Why did I start growing masdevallias? As a junior grower, I was constrained by many factors, not least the size of my plants. Even though I was allowed to put my plants among my parents’ collection and eventually be allocated my own space, I still had to be mindful of how much room I was using, especially in the heated igloo, which my parents were always complaining was too crowded. Masdevallias seemed to be the perfect solution as mature plants can fit comfortably in quite small pots. Their flowers come in such a wide range of colours, sizes and shapes that they seemed to me to be the perfect orchid. There are 300-400 different masdevallia species and many more in allied genera, so there are plenty to choose from. As a junior I found it a highly rewarding genus – there is almost always one or another in flower, and each month I could count on something different to exhibit on the show bench.
Habitat. Masdevallias are native to the central and South American continent. Masdevallia floribunda is the most northerly species, being found in the mountains of Mexico. Most grow in the equatorial regions of central and South America, usually in the mountains. They enjoy a temperate climate with little seasonal change.
Culture. Most masdevallias prefer an intermediate environment with a minimum temperature of 10-12˚C. Our igloo has a warm end and a cooler end, and our plants are placed in it according to their preference. Dracula species and hybrids prefer warmer conditions, while other more robust masdevallia species prefer it cooler. Some masdevallias, such as the awarded Masdevallia veitchiana ‘Sol’, prefer to grow outdoors with the cymbidiums.
Heat is a killer for masdevallias, so provide extra protection on hot summer days by keeping them in as humid an environment as possible and by providing plenty of air movement. If you can afford the cost, buy an evaporative cooler for your growing area.
Potting. Most of my plants are grown in chopped Sphagnum moss mixed with small polystyrene chips, which stop the mix from becoming waterlogged. Some growers use other materials, such as Versa Rock and pine bark or Rockwool, Perlite and polystyrene chips. If you use bark in your mix, it’s a good idea to add some Canunda shell or granite chips to minimise the development of acidity as the bark ages, especially if you fertilise heavily. Basket pots should be used for those plants that need to dry out more quickly than others, or those (such as draculas) that send their flower spikes down through the mix. Some plants are more conducive to mounting than potting. If you have a large plant that needs dividing, try growing the pieces in different ways (eg. in a hanging basket, on a mount, or in a pot) to find out which method suits best.
Watering. I water my plants once each week at this time of year (September) but by summer they are watered every day. Water and humidity go hand in hand, and the key to a happy masdevallia is humidity. Masdevallias do not have pseudo-bulbs and rely entirely on their leaves for nourishment and water uptake. A humid environment is essential, especially as keeping the roots too wet can cause them to rot.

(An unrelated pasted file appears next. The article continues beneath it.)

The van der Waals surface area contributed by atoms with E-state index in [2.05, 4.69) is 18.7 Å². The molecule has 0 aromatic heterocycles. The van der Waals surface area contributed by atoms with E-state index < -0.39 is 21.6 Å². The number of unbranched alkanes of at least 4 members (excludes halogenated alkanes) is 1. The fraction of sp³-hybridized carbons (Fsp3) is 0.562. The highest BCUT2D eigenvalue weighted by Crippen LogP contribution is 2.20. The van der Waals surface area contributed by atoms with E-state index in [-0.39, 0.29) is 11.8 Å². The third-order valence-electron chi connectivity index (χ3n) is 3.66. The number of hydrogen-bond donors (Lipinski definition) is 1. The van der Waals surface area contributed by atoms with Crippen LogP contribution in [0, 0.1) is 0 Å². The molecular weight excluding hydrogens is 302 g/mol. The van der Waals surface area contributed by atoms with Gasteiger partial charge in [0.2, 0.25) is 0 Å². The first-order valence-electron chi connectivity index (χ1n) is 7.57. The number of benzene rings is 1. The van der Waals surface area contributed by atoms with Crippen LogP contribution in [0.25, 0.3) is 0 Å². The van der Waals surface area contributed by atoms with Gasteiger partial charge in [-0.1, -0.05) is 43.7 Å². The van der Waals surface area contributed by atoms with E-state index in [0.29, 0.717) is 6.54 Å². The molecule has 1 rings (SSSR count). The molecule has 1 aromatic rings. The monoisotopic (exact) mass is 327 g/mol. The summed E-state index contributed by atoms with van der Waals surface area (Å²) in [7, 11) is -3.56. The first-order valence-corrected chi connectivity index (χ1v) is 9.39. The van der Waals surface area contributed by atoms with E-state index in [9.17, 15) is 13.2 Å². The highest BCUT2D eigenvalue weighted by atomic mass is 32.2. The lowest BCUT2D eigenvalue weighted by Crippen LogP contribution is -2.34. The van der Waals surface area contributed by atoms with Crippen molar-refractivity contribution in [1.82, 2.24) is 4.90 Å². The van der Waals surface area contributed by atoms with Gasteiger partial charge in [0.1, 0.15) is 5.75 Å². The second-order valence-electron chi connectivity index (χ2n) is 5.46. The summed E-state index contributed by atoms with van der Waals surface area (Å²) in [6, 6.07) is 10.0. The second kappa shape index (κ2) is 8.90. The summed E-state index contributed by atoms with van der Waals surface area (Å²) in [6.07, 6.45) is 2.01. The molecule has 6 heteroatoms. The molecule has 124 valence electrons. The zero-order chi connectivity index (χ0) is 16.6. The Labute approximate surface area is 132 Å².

Humidity. The higher in the greenhouse, the greater the humidity of the environment. Hot air rises, and the higher the temperature, the more moisture the air can absorb. There is a two-fold advantage in hanging your masdevallias high, as we have found that our plants now flower more prolifically, due to the combination of higher light and humidity levels. Plants with light green leaves will produce twice as many flowers as those with darker green leaves grown in heavier shade.
Air movement is a critical factor, as masdevallias require good air movement all year round. We use electric fans all year, and when the weather becomes warmer, even in spring, we use an evaporative cooler to keep the plants in their comfort zone.
Fertilising. Plants like to be fertilised but only at low concentrations. Peter’s fertiliser, applied at one quarter of the manufacturer’s recommendation, seems to be the correct strength for our masdevallias.
Pests and Diseases. Slugs and snails are our greatest problem. Snail bait works well (beware: it can also kill dogs and other pets) and so too does the heel of your boot! Caterpillars are currently a problem, as they chew the young flower spikes. I try to catch them in the act and remove them from the scene of the crime but you may prefer to use an insecticide.
Virus. There is only one known virus that infects masdevallias, namely, the yellow bean virus. If you suspect that your plant is infected, remove it from your collection and seek expert advice. If the infection is confirmed, destroy the plant as the infection could spread throughout your whole collection. Yes, it hurts to destroy cherished plants but it’s better than eventually throwing out your whole collection.
Starting Out. Masdevallia veitchiana and its hybrids are the best plants to begin a masdevallia collection. They are robust plants that provide large flowers of good substance in orange or sunset tones. Don’t be afraid to try masdevallias – they really are very rewarding orchids to add to your collection. Good Luck!